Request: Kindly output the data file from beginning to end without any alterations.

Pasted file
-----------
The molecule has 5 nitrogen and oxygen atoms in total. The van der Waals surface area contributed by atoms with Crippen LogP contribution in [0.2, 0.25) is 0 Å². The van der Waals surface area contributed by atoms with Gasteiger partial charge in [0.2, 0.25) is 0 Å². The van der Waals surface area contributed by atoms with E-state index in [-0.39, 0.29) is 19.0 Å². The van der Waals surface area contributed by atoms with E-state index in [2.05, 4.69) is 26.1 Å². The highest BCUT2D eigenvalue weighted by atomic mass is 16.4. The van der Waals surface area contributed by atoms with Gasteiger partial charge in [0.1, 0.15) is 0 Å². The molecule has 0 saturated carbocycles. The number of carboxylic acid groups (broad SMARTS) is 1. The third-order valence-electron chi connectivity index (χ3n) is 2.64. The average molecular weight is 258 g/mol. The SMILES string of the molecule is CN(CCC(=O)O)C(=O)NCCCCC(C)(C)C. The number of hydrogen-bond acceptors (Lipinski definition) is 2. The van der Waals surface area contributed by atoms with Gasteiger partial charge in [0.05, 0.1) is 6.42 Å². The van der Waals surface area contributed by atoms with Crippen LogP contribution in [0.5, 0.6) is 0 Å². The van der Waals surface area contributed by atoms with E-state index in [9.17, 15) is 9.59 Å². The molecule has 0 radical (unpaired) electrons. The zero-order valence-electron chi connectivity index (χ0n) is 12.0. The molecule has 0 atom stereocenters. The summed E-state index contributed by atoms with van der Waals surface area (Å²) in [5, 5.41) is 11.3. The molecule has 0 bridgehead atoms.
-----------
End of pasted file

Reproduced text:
The molecule has 5 nitrogen and oxygen atoms in total. The van der Waals surface area contributed by atoms with Crippen LogP contribution in [0.2, 0.25) is 0 Å². The van der Waals surface area contributed by atoms with Gasteiger partial charge in [0.2, 0.25) is 0 Å². The van der Waals surface area contributed by atoms with E-state index in [-0.39, 0.29) is 19.0 Å². The van der Waals surface area contributed by atoms with E-state index in [2.05, 4.69) is 26.1 Å². The highest BCUT2D eigenvalue weighted by atomic mass is 16.4. The van der Waals surface area contributed by atoms with Gasteiger partial charge in [0.1, 0.15) is 0 Å². The molecule has 0 saturated carbocycles. The number of carboxylic acid groups (broad SMARTS) is 1. The third-order valence-electron chi connectivity index (χ3n) is 2.64. The average molecular weight is 258 g/mol. The SMILES string of the molecule is CN(CCC(=O)O)C(=O)NCCCCC(C)(C)C. The number of hydrogen-bond acceptors (Lipinski definition) is 2. The van der Waals surface area contributed by atoms with Gasteiger partial charge in [0.05, 0.1) is 6.42 Å². The van der Waals surface area contributed by atoms with Crippen LogP contribution in [0.5, 0.6) is 0 Å². The van der Waals surface area contributed by atoms with E-state index in [9.17, 15) is 9.59 Å². The molecule has 0 radical (unpaired) electrons. The zero-order valence-electron chi connectivity index (χ0n) is 12.0. The molecule has 0 atom stereocenters. The summed E-state index contributed by atoms with van der Waals surface area (Å²) in [5, 5.41) is 11.3. The molecule has 0 bridgehead atoms.